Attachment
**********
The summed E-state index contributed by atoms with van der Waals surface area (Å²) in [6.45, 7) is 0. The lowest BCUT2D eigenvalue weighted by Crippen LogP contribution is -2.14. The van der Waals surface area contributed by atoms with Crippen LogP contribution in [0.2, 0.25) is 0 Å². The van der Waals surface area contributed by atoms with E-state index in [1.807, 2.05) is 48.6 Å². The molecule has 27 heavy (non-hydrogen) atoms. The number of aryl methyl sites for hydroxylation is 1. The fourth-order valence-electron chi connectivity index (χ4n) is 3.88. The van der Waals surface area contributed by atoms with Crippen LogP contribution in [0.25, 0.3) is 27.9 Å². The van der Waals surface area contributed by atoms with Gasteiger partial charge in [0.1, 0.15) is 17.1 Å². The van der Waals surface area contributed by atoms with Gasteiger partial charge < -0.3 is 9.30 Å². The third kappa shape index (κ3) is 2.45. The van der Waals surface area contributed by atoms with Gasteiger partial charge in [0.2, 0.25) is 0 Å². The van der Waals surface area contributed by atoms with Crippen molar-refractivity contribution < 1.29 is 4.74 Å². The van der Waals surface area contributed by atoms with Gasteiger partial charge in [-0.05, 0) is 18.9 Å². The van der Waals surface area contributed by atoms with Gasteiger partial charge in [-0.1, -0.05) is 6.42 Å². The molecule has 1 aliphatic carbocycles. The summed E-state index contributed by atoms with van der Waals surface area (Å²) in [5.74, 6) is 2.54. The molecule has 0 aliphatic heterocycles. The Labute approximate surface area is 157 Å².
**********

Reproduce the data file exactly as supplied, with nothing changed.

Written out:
The summed E-state index contributed by atoms with van der Waals surface area (Å²) in [6.45, 7) is 0. The lowest BCUT2D eigenvalue weighted by Crippen LogP contribution is -2.14. The van der Waals surface area contributed by atoms with Crippen LogP contribution in [0.2, 0.25) is 0 Å². The van der Waals surface area contributed by atoms with E-state index in [1.807, 2.05) is 48.6 Å². The molecule has 27 heavy (non-hydrogen) atoms. The number of aryl methyl sites for hydroxylation is 1. The fourth-order valence-electron chi connectivity index (χ4n) is 3.88. The van der Waals surface area contributed by atoms with Crippen LogP contribution in [0.25, 0.3) is 27.9 Å². The van der Waals surface area contributed by atoms with Gasteiger partial charge in [0.1, 0.15) is 17.1 Å². The van der Waals surface area contributed by atoms with Gasteiger partial charge < -0.3 is 9.30 Å². The third kappa shape index (κ3) is 2.45. The van der Waals surface area contributed by atoms with Gasteiger partial charge in [0.2, 0.25) is 0 Å². The van der Waals surface area contributed by atoms with Crippen molar-refractivity contribution < 1.29 is 4.74 Å². The van der Waals surface area contributed by atoms with Gasteiger partial charge in [-0.05, 0) is 18.9 Å². The van der Waals surface area contributed by atoms with Gasteiger partial charge in [-0.1, -0.05) is 6.42 Å². The molecule has 1 aliphatic carbocycles. The summed E-state index contributed by atoms with van der Waals surface area (Å²) in [5.74, 6) is 2.54. The molecule has 0 aliphatic heterocycles. The Labute approximate surface area is 157 Å².